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Losing our patience  #769

03/10/2023 06:08:00 PM


Rabbi Irwin Huberman

Parashat Ki Tissa

"Come, make us a god who shall go before us, for that fellow Moses—the man who brought us from the land of Egypt—we do not know what has happened to him.  (Exodus 32:1).

Losing our Patience

These days, it doesn’t take much for us to become impatient.

When we call someone, and it goes to voice mail—we become irritated. When the train to the city is delayed by a few minutes—we become annoyed.

When someone we know does not follow through on a commitment, or repeats a certain behavior—we often take it personally. We want answers and results now, and if the world around us doesn’t immediately comply, too often we become quickly exasperated.

This past week, I was discussing the redesign of our synagogue website with a branding expert, who reminded me that on average we have 0.5 seconds online to attract someone’s attention.

And if we don’t—either by bad presentation or content—people move on. How impatient we’ve become.

The issue of impatience takes center stage in this week’s Torah portion, Ki Tissa, as we reread the famous story of the Golden Calf.

It’s now been 40 days since Moses left the Israelite camp to discuss the finer details of the Ten Commandments with God at the top of Mount Sinai.

It is said that when Moses eventually passed away, he took 2,500 oral laws with him that emanated from the Ten Commandments. Jewish people have been discussing, modifying and adapting these laws for thousands of years.

But here we are, 40 days after Moses’ departure, and the people become—impatient.

“Did Moses say he would be back on the 40th day or after the 40th day?” they ask.

And when Moses fails to appear promptly on that 40th day, the people begin to pursue other avenues. They reject the idea of a spiritual, invisible, unifying god and, recalling the physicality of their Egyptian slave masters, begin building something tangible—a golden calf.

We don’t have reach far today to relate to things physical. We have our own golden calves: iPhones, flat screen TVs, electric cars, designer labels.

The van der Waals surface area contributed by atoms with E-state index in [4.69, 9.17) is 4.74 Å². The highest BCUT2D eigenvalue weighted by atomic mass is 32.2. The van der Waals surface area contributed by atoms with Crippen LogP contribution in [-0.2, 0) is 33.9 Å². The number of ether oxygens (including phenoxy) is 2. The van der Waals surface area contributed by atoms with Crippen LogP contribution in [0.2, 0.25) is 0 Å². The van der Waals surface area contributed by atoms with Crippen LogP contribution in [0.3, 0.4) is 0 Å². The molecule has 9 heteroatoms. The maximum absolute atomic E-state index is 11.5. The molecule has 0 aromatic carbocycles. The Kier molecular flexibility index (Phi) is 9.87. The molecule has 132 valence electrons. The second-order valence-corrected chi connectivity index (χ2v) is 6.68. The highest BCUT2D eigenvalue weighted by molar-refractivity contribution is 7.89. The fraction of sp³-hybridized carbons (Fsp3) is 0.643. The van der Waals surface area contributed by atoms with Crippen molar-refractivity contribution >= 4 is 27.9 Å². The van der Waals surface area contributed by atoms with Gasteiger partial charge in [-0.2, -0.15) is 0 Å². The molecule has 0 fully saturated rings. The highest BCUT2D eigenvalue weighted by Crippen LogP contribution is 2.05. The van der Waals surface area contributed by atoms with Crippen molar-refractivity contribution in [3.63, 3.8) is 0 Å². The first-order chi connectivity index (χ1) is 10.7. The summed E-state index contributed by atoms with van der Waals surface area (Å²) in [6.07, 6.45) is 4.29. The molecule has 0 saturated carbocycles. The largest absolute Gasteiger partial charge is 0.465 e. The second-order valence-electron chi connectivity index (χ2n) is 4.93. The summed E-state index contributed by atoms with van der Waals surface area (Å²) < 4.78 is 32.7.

Just a few years ago, when a new model iPhone was about to be released, people camped outside Apple stores—often ignoring those in need who walked by them.

This week’s Torah portion reminds us that it does not take much for us—then and now—to become impatient.

When Moses finally returns from the mountain top, he observes a commotion in the camp. At first, he thinks this could be part of a celebration in the aftermath of a military victory.

But upon closer scrutiny, he realizes the Israelites are entranced by idol worship. In a fit of rage, Moses takes the original Ten Commandments and smashes the tablets.

God is also angry.

God suggests to Moses that perhaps it would be best to destroy the Israelites, and reboot the nation beginning with Moses and his descendants.  

Moses convinces God to reconsider, and within that model Yom Kippur is based.

Moses asks God to forgive the nation, and God replies—salachti kidvarecha—”I have forgiven them as you have asked.”

Yet, in addition to the lessons learned from the Golden Calf episode, this week’s Torah portion teaches us something else.

It brings to light the consequences of impatience, and the obsession with immediate gratification.

In a world where we can use our iPhones to order groceries or book a flight while waiting at a red light, this week’s parashah challenges us to consider our own connection with impatience.

So much of our society and our economy is based on impatience. Twitter and other social media challenge us to get to the point in a few words or less. Too much background or too many details are deemed boring.

Blogger Greg Longoria notes that our demand for immediate satisfaction does not really enhance—or provide meaning—to our lives. In fact, he says, “Impatience can ruin your life.”

 “We don’t need a global pandemic to know we’re prone to impatience,” he writes. “I know my blood pressure skyrockets when I’m in the wrong line to get popcorn before a movie, in the slow lane of traffic to pick-up my kid, or delayed by a slow trainee in the check-out line.

“Impatience can damage friendships, wreck a marriage, or ruin a career. Impatience can steal the joy out of any moment.”

Cato the Elder coined this phrase 1,700 years ago: “Patience is a Virtue.” His words ring true today.

The Biblical story of the Golden Calf is a stain on Jewish history, but it does encourage us to consider parallels in our own lives.

As with every parashah, we are inspired by these ancient texts to transpose moral lessons into our daily lives, as we pose questions and pursue solutions relevant to our times.

What are today's golden calves? Who or what make us impatient, and is it helping or harming our own sense of inner peace? 

All it took was a minor misunderstanding about when Moses would return for the Israelites to reject the Ten Commandments, and embrace idol worship.

Indeed, this week’s Torah portion inspires us to consider that the capacity to tolerate uncertainty and disappointment is an important virtue.

It’s a significant lesson for us to embrace, as we consider the importance of forgiveness, and acceptance that life around us will not always be perfect.

Ultimately, our Sages teach that life is not about the pursuit of pleasure, but rather the quest for ultimate meaning.

This week, the Torah inspires us to consider that patience is an important part of that journey.

Shabbat shalom, v’kol tuv.

Rabbi Irwin Huberman

Wed, February 21 2024 12 Adar I 5784